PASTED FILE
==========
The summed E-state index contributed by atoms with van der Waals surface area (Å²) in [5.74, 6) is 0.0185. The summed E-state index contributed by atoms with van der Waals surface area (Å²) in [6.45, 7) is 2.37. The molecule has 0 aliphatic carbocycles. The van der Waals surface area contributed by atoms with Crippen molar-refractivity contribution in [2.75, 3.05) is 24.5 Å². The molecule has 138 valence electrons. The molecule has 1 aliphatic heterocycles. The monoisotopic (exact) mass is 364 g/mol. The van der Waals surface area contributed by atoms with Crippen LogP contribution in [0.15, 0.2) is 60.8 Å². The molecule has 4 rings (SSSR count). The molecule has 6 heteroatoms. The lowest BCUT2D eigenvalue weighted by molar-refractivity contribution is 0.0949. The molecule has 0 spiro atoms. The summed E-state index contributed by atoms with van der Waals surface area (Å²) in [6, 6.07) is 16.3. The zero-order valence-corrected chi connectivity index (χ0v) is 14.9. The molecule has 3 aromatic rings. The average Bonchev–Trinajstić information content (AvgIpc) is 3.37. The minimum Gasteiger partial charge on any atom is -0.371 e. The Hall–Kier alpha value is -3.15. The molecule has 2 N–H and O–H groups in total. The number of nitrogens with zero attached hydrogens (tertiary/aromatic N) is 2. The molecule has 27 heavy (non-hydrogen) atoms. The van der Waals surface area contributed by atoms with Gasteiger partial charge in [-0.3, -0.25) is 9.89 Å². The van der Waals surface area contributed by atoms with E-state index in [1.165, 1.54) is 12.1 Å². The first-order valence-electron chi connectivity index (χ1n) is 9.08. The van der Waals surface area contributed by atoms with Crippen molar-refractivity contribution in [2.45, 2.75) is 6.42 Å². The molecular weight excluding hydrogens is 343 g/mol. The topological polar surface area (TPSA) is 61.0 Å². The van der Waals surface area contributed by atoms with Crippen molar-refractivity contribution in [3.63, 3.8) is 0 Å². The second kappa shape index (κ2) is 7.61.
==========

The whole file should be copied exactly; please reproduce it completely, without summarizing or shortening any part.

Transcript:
The summed E-state index contributed by atoms with van der Waals surface area (Å²) in [5.74, 6) is 0.0185. The summed E-state index contributed by atoms with van der Waals surface area (Å²) in [6.45, 7) is 2.37. The molecule has 0 aliphatic carbocycles. The van der Waals surface area contributed by atoms with Crippen molar-refractivity contribution in [2.75, 3.05) is 24.5 Å². The molecule has 138 valence electrons. The molecule has 1 aliphatic heterocycles. The monoisotopic (exact) mass is 364 g/mol. The van der Waals surface area contributed by atoms with Crippen LogP contribution in [0.15, 0.2) is 60.8 Å². The molecule has 4 rings (SSSR count). The molecule has 6 heteroatoms. The lowest BCUT2D eigenvalue weighted by molar-refractivity contribution is 0.0949. The molecule has 0 spiro atoms. The summed E-state index contributed by atoms with van der Waals surface area (Å²) in [6, 6.07) is 16.3. The zero-order valence-corrected chi connectivity index (χ0v) is 14.9. The molecule has 3 aromatic rings. The average Bonchev–Trinajstić information content (AvgIpc) is 3.37. The minimum Gasteiger partial charge on any atom is -0.371 e. The Hall–Kier alpha value is -3.15. The molecule has 2 N–H and O–H groups in total. The number of nitrogens with zero attached hydrogens (tertiary/aromatic N) is 2. The molecule has 27 heavy (non-hydrogen) atoms. The van der Waals surface area contributed by atoms with Gasteiger partial charge in [-0.3, -0.25) is 9.89 Å². The van der Waals surface area contributed by atoms with E-state index in [1.165, 1.54) is 12.1 Å². The first-order valence-electron chi connectivity index (χ1n) is 9.08. The van der Waals surface area contributed by atoms with Crippen molar-refractivity contribution in [2.45, 2.75) is 6.42 Å². The molecular weight excluding hydrogens is 343 g/mol. The topological polar surface area (TPSA) is 61.0 Å². The van der Waals surface area contributed by atoms with Crippen molar-refractivity contribution in [3.63, 3.8) is 0 Å². The second kappa shape index (κ2) is 7.61.